For more information, please visit www.dpamicrophones.com

Martin Audio MLA™ Breaks Record At Glastonbury

Martin Audio’s groundbreaking Multi-Cellular Loudspeaker Array (MLA) system has made Glastonbury history by delivering the highest sound levels to the audience without exceeding noise pollution levels beyond the perimeter.

Making its Glastonbury debut, the system deployed on the Pyramid Stage was impressive in every respect, employing cabinets from the entire MLA™ range of loudspeakers. This comprised a total of 72 MLA for the main hangs, eight MLA Compact for stereo infill at the pit barrier and four delay positions of 14 MLA each. The latest addition to the range, the MLA Mini was also featured, providing stereo infill behind the FOH control structure and onstage coverage of artists’ guest viewing platforms. A massive broadside array of 38 MLX stretched across the entire width of the stage to provide sub-bass support to the entire system.

The company’s unique MLA technology enables very fine control of how each array covers its designated audience area. Their own amplifier and DSP channel, a total of six in each MLA independently control acoustic cells housed within each cabinet. This control allowed RG Jones system engineer Mark Edwards to specify exactly what SPL and frequency response was required across the audience, with the intelligent software automatically controlling the array to produce that result. This amounted to just a 6dB drop off over the 985 ft. long audience area, with incredibly even frequency response.

“We used our proprietary computer software to figure out how to drive each cell in each array to direct sound just at the audience, and then cut it off sharply just beyond the audience to dramatically reduce noise pollution,” says Martin Audio’s R&D Director Jason Baird. “As a result, headliners including Arcade Fire and Metallica could play at 104-105dBA – this is the first time such high levels have been achieved in the history of Glastonbury as noise limits are really strict.”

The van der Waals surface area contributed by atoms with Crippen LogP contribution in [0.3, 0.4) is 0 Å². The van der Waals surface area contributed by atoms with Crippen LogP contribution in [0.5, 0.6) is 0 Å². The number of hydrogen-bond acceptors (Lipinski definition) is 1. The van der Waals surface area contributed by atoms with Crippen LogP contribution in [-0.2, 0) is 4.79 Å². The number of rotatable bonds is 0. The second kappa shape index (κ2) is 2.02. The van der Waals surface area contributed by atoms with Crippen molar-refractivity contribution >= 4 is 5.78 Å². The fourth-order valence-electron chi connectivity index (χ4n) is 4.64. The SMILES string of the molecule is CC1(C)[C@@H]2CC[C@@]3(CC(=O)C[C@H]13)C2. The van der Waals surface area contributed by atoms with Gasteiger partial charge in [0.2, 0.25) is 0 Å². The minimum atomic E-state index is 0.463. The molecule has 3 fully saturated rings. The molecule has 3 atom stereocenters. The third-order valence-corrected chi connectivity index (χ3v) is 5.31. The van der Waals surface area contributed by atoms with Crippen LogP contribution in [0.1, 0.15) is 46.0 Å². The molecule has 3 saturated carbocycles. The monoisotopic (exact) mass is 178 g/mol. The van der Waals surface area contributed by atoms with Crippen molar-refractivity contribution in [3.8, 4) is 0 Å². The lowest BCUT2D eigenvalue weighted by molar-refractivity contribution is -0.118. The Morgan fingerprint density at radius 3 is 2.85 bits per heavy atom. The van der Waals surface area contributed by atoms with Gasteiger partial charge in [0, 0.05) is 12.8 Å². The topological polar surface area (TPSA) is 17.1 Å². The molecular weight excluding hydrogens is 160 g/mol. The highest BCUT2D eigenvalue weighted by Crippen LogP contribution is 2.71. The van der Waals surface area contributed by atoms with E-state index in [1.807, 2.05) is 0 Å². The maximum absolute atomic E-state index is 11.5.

More than 150,000 fans listened to headline acts Metallica, Arcade Fire, and Kasabian, as well as The 1975, Elbow, Rudimental, Nitin Sawhney, and Dolly Parton, mixed on the MLA system.

Having persuaded the festival production in 2007 that RG Jones Sound Engineering was the right company to run audio services on the Pyramid Stage, Simon Honywill said, “I believed that MLA was the right system for the Pyramid since I first heard its extraordinary fidelity and learned about its unique abilities. Having used it at the past two Glastonbury Abbey shows, it was natural to suggest to Dick Tee and his team that it should take its rightful place on this iconic stage. I think it has more than proved itself here – I spent a considerable amount of time out in the audience and have never heard the field covered so well. And people in the crowd were openly complimentary about the volume and clarity too.”

There was also effervescent praise from the stream of FOH engineers over the weekend.

One of the biggest draws of the weekend was Metallica, engineered by Mick Hughes: “MLA is a new system to me, a new experience. I was surprised how easy it was to get the mix I wanted out of it. When I first used it I thought ‘whoa’ there’s some serious horsepower here. It just sounded really alive; I wouldn’t shy away from using it again.”

One of the most enigmatic performances was from Lana Del Ray, engineered by Max Bisgrove: “In half a song, I could get out what I needed from the MLA system. Great clarity, great power, it’s by far my favorite Glastonbury mixing experience so far.”

Dave McEwan, FOH sound engineer for Nitin Sawhney, remarked: “Glastonbury was the first time I’ve used the big MLA, and I’m really impressed – great imaging, 3D, even 4D sound. You can dive in and enjoy, it’s another sort of PA! I’m hoping to use this at the Royal Albert Hall for Nitin in September. I love it; it’s a great product, a super sounding system, lush and hi-fi, with lots of depth.”

The 1975’s engineer, Jamie McLuckie, adds: “At some festivals you have to tweak the bottom end, but MLA was nice and easy. The system sounded fat, with nice clarity and nice high end too. I couldn’t really fault it.”

For John Carroll, MD of RG Jones Sound Engineering, Glastonbury has been the affirmation of what he’s known for some time: “Martin Audio’s MLA is the next generation and there’s nothing out there to match it. Our continued support from Martin Audio is second to none.”